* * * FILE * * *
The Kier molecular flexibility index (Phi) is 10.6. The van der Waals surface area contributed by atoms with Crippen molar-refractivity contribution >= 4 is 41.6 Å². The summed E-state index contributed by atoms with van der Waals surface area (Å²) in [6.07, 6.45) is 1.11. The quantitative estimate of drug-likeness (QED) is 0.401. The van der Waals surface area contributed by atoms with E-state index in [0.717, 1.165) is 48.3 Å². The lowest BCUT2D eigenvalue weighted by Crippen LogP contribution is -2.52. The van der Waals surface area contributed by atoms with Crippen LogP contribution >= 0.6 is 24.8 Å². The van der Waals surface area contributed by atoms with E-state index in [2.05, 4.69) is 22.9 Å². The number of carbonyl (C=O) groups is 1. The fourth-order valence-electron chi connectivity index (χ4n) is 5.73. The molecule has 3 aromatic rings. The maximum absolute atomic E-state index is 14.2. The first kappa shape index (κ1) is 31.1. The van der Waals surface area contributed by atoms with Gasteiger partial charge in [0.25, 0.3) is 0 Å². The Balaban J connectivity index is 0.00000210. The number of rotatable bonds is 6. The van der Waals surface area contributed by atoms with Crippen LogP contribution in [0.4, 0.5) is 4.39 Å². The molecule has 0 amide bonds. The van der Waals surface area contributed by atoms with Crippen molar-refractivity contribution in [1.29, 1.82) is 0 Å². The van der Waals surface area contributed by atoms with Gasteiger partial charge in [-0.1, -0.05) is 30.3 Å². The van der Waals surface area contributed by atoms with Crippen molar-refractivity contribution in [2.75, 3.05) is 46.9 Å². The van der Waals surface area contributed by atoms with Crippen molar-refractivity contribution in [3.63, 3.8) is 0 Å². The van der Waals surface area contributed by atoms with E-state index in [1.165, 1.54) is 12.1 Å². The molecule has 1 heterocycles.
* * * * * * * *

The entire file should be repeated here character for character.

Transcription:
The Kier molecular flexibility index (Phi) is 10.6. The van der Waals surface area contributed by atoms with Crippen molar-refractivity contribution >= 4 is 41.6 Å². The summed E-state index contributed by atoms with van der Waals surface area (Å²) in [6.07, 6.45) is 1.11. The quantitative estimate of drug-likeness (QED) is 0.401. The van der Waals surface area contributed by atoms with E-state index in [0.717, 1.165) is 48.3 Å². The lowest BCUT2D eigenvalue weighted by Crippen LogP contribution is -2.52. The van der Waals surface area contributed by atoms with Crippen LogP contribution >= 0.6 is 24.8 Å². The van der Waals surface area contributed by atoms with E-state index in [2.05, 4.69) is 22.9 Å². The number of carbonyl (C=O) groups is 1. The fourth-order valence-electron chi connectivity index (χ4n) is 5.73. The molecule has 3 aromatic rings. The maximum absolute atomic E-state index is 14.2. The first kappa shape index (κ1) is 31.1. The van der Waals surface area contributed by atoms with Gasteiger partial charge in [0.25, 0.3) is 0 Å². The Balaban J connectivity index is 0.00000210. The number of rotatable bonds is 6. The van der Waals surface area contributed by atoms with Crippen LogP contribution in [0.4, 0.5) is 4.39 Å². The molecule has 0 amide bonds. The van der Waals surface area contributed by atoms with Crippen molar-refractivity contribution in [1.29, 1.82) is 0 Å². The van der Waals surface area contributed by atoms with Gasteiger partial charge in [-0.1, -0.05) is 30.3 Å². The van der Waals surface area contributed by atoms with Crippen molar-refractivity contribution in [2.75, 3.05) is 46.9 Å². The van der Waals surface area contributed by atoms with Crippen molar-refractivity contribution in [3.63, 3.8) is 0 Å². The van der Waals surface area contributed by atoms with E-state index in [1.165, 1.54) is 12.1 Å². The molecule has 1 heterocycles.